India and its history of convenience

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It was in school that i read the words ‘Din-i Ilahi’ in my history textbook for the very first time. To jog your memory a little bit, ‘Din-i Ilahi’ was a new religion founded by none other than Akbar, the greatest of all Mughal rulers. The textbook then went on to highlight the various ways in which the Mughal empire transformed India in areas as diverse as spirituality, arts, culture, architecture, economic activity and more. What I didn’t realise at the time as a child was that the history that we were taught, and possibly are still being taught’ is quite lopsided and highly whitewashed. 

The Mughals had it all

From the biggest palaces to the best food to the finest clothing to the most celebrated art forms, the Mughal dynasty had given India almost everything. Or at least that is what you are supposed to believe as a history student. Even in the case of ‘Din-i Ilahi’, what is conveniently left out is the fact that Ilahis exclusively consisted of members from the highest echelons of the Mughal political hierarchy. It was a more liberal form of Sufism that rarely spilled out of the four walls of the Ibadat Khana in Fatehpur Sikri. Given the scale at which the mughal Empire operated, the religion is nothing more than a trivial detail that held almost no consequence in the lives of the peasants of the time. 

Details about Din-i Ilahi make it clear that India does have enough scholars and historians who have learned about even the minutest details of the Mughal Empire. What is not evident here though is the loud silence about all the other dynasties, big and small, northern and southern, that have contributed to the Indian civilisation. India’s modern history has been reduced to nothing more than the Mughal rule followed by the British Raj. Everything before and in between, has been brushed aside and buried deep under a version of history that is incorrect and mostly irrelevant to say the very least. 

Painting over India’s real history

If one starts from the Indus Valley Civilisation, India’s history is no less than 6000 years old. To even imagine that in the last 6000 years, the only royal dynasty of real consequence were the Mughals, is a grave error bordering on the blasphemous. India has had many powerful dynasties that have changed the course of history through their military conquests alongside their patronage of arts, culture and timeless architecture. Most of us never studied in school that the Chola dynasty, a Tamil empire from South India, ruled for over 1500 years. The Mughal Empire in comparison lasted a mere 331 years. Many historians have noted that at its peak, the Chola Empire ruled South India in its entirety along with some parts of Sri Lanka.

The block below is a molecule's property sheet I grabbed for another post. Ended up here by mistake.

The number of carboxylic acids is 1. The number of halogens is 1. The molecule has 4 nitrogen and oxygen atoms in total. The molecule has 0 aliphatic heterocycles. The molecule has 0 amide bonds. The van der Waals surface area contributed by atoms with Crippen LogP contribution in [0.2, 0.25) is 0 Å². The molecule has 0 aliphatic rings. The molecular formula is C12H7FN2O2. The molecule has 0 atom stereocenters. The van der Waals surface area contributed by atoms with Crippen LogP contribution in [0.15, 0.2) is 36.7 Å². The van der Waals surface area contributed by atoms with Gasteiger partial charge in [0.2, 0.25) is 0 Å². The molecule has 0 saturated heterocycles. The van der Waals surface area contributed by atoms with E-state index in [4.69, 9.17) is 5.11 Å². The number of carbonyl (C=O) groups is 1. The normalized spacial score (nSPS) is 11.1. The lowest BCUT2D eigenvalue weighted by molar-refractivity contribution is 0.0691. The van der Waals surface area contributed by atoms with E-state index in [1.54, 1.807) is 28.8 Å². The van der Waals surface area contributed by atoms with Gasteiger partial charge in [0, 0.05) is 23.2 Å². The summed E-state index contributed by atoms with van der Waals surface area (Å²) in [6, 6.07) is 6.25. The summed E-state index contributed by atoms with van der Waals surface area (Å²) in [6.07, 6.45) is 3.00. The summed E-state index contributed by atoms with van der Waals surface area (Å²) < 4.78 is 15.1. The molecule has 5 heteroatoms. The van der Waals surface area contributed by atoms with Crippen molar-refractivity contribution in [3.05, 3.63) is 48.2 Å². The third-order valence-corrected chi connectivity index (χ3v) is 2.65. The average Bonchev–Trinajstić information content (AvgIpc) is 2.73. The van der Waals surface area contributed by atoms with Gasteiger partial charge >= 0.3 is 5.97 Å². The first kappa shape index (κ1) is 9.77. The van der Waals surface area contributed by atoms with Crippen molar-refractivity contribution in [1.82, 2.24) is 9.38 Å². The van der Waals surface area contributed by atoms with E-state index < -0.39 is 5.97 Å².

The Cholan navy is defined as the peak of ancient India’s maritime power. It was a mighty empire that counted the Tang dynasty of China, and the Abbasid Caliphate in Baghdad among its trading partners. If in the case of the Mughals, every single detail is aptly highlighted and authoritatively imparted through history books, then our historians also have the moral obligation to dissipate such detailed historical accounts about the Rajputs, Marathas, Cheras, Pandyas, Palas, Manikyas and many many more. 

Present day lessons for history

The lessons for us in this context are already present in the western world. USA, which has grappled with racial injustice against African Americans (much like the suppression of Dalits in India), has over decades whitewashed its dark history. The American educational system in most states finds it inconvenient to impart the real knowledge about white slave owners and black slaves. The result is an unprecedented level of misinformation and political polarisation over the ‘Black Lives Matter’ protests that have turned violent many times. History textbooks now make children in America believe that racism against blacks ended with the civil rights movement spearheaded by Martin Luther King, Jr.

On the other end of the spectrum is Germany which has for decades taught students about its inconvenient Nazi past. ‘Vergangenheitsbewältigung’ which in German means the “struggle to overcome the [negatives of the] past” is a concept that the country uses to sustain public debate on a problematic period of its history. The German school curriculum provides each child with lessons on different aspects of Nazism from the fifth grade onwards. Children even visit concentration camps as part of their school trips. The goal is to fully understand the mistakes that were committed in the past and ensure that they don’t reoccur in the future.

Back in India, we have relegated a mighty and powerful kingdom like that of the Cholas to less than two paragraphs in history textbooks. It is the kind of educational injustice that has kept many generations of Indians unaware of India’s true history. By painting over facts with what’s politically or ideologically convenient, the Indian educational system has catalysed the creation of generations of ‘educated’ Indians who take no pride in their roots and somehow find the Indian Civilisation irrelevant and maybe even inferior to its western counterpart.

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